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Recap: What Does the Ukraine Invasion Mean for Syria?

Will the invasion of Ukraine by Russia have repercussions on Syria?
Recap: What Does the Ukraine Invasion Mean for Syria?
Recap: What Does the Ukraine Invasion Mean for Syria?

Silence rules unchallenged over the Independence Square in Kyiv. Many of the city’s residents have taken refuge in the various bunkers and metro stations near them, as the threat of Russian strikes over the Ukrainian capital mounts. Although they seem worlds apart, today, the cities of Ukraine and Syria have much in common. Not only because innocent citizens in both cities live in fear of Russian jets, but also because what happens in Ukraine is deeply linked to power dynamics in Syria. 

Sam Hamad, a writer, and History Ph.D. candidate at the University of Glasgow, focusing on totalitarian ideologies, had argued in an op-ed for the pan-Arab website Asharq al-Awsat, that the world is paying in Ukraine the price of giving up on Syria. He compared the 2013 deal between Russia and the U.S. on Syria, which led to the latter disengaging gradually from the conflict, to the Munich agreement between Hitler and then UK prime minister Chamberlain. The agreement, that subdues Czechoslavakia to the German dictator, was seen by western European powers as a means to appease Hitler. Years later, he invaded Poland and triggered World War 2. Similarly, giving Syria to Putin, Sam Hamad claimed, did not appease the Kremlin. It only made him hungry for more. 

Unipolar order

And in fact, the Syrian opposition coalition media department has quickly published a statement by the secretary-general of the coalition Haitham Rahma, after Vladimir Putin recognized the independence of breakaway regions in Eastern Ukraine and sent troops there to supposedly “maintain the peace”. Rahma called this decision “thuggery” and said, “Putin either occupies this country, displaces its people and seizes its resources, or he tears it up into separatist cantons and follows through with unilateral decrees recognizing them as popular republics.”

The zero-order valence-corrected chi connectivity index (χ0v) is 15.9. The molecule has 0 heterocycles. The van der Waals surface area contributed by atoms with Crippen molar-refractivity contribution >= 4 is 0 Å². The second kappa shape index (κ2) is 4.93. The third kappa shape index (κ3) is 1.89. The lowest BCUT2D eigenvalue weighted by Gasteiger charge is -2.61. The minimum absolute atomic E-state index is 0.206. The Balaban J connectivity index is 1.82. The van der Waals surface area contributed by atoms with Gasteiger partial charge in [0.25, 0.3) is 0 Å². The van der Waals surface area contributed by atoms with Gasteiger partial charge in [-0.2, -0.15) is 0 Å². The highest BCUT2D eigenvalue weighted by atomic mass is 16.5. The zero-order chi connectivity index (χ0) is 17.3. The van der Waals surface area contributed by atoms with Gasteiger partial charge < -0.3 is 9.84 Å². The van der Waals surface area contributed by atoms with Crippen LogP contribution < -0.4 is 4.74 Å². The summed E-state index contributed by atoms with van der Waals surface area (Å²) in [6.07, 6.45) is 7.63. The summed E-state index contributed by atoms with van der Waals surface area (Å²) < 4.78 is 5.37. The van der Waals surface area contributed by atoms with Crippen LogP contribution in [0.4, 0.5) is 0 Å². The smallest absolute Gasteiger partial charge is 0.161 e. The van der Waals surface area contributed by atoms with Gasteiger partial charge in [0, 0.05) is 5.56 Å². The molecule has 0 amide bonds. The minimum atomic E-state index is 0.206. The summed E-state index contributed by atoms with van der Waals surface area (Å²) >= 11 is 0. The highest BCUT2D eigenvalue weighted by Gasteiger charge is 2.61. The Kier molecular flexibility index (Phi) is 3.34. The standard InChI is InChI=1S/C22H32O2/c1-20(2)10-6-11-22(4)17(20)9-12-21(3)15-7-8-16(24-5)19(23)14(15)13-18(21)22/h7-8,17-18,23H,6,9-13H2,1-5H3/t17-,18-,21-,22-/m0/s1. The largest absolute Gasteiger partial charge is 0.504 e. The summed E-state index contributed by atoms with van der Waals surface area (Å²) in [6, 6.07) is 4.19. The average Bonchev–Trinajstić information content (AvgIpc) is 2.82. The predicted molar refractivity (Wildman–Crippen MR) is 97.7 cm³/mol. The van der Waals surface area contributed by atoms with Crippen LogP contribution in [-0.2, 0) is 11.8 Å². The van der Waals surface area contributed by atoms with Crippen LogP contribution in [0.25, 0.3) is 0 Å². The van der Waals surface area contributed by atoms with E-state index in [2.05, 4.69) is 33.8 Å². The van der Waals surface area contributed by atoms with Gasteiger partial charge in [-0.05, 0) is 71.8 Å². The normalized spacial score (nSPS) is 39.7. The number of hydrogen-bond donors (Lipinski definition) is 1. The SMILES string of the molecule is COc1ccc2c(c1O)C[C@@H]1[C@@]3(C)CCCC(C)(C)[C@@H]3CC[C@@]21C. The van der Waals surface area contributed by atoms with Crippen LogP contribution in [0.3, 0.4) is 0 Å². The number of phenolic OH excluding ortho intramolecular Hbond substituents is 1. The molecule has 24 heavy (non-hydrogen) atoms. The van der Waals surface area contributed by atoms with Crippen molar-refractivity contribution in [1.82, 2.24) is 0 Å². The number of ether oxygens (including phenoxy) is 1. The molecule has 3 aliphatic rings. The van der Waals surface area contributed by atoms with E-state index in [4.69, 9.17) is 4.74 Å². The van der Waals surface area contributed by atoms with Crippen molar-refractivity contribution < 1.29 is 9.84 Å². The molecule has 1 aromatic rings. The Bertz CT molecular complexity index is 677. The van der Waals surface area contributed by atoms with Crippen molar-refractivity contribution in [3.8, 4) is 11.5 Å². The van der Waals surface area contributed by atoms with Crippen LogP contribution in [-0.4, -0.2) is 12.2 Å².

The position among regime circles was, as is expected, quite different. In fact, Syria directly backed Russia’s decision to recognize the independence of the republics of Luhansk and Donetsk, expressing its readiness to cooperate with the separatists of eastern Ukraine, according to the official agency SANA. In the past, Syria had also enthusiastically interacted with breakaway regions supported by Moscow, like Abkhazia or Crimea. 

Furthermore, the Deputy Minister of Foreign Affairs and Expatriates Bashar al-Jaafari has claimed that the Ukraine crisis concerns Syria, as it will determine whether the U.S. can impose a unipolar world order, according to the pro-government newspaper The Syria Times.

Like several other regime officials, he insisted that it is NATO who triggered the crisis by threatening Russian national security. 

Israel, on the other hand, worries that the Ukraine crisis would directly affect its position in Syria. Israeli officials are worried that sanctions on Russia would hinder the cooperation between the two countries in Syria, according to the opposition website SY-24. The quotes officials said that the United States has long been a stable ally, but Tel Aviv “needs Russia due to the circumstances in the Middle East.” In the past, Russia has given Israel powers on the Syrian scene to carry out airstrikes on sites it says are Iranian. 

As for Turkey, the Qatari international news website al-Jazeera has reported that Ukraine has asked Ankara to close the Bosphorus and Dardanelles straits to Russian ships, putting the president of the NATO country in a difficult position. If president Erdogan was to agree to the Ukrainian request, he would jeopardize the cooperation between Russia and Turkey in Northern Syria. Ankara which backs the Syrian opposition in the northwest, and Russia which backs the regime, hold frequent talks to avoid escalation and are negotiating a way out of the Syrian crisis in the Astana platform. 

Could the Ukrainian crisis change the political scene in Syria? The Syrian government-affiliated al-Baath newspaper had affirmed that the U.S. is considering a Syria-in-exchange-of-Ukraine strategy, which president Putin rejected. A few days later, Assad was praising the strategic importance of the Hemeimeem military base in western Syria, while meeting the Russian defense minister at the Bassel al-Assad airport. 


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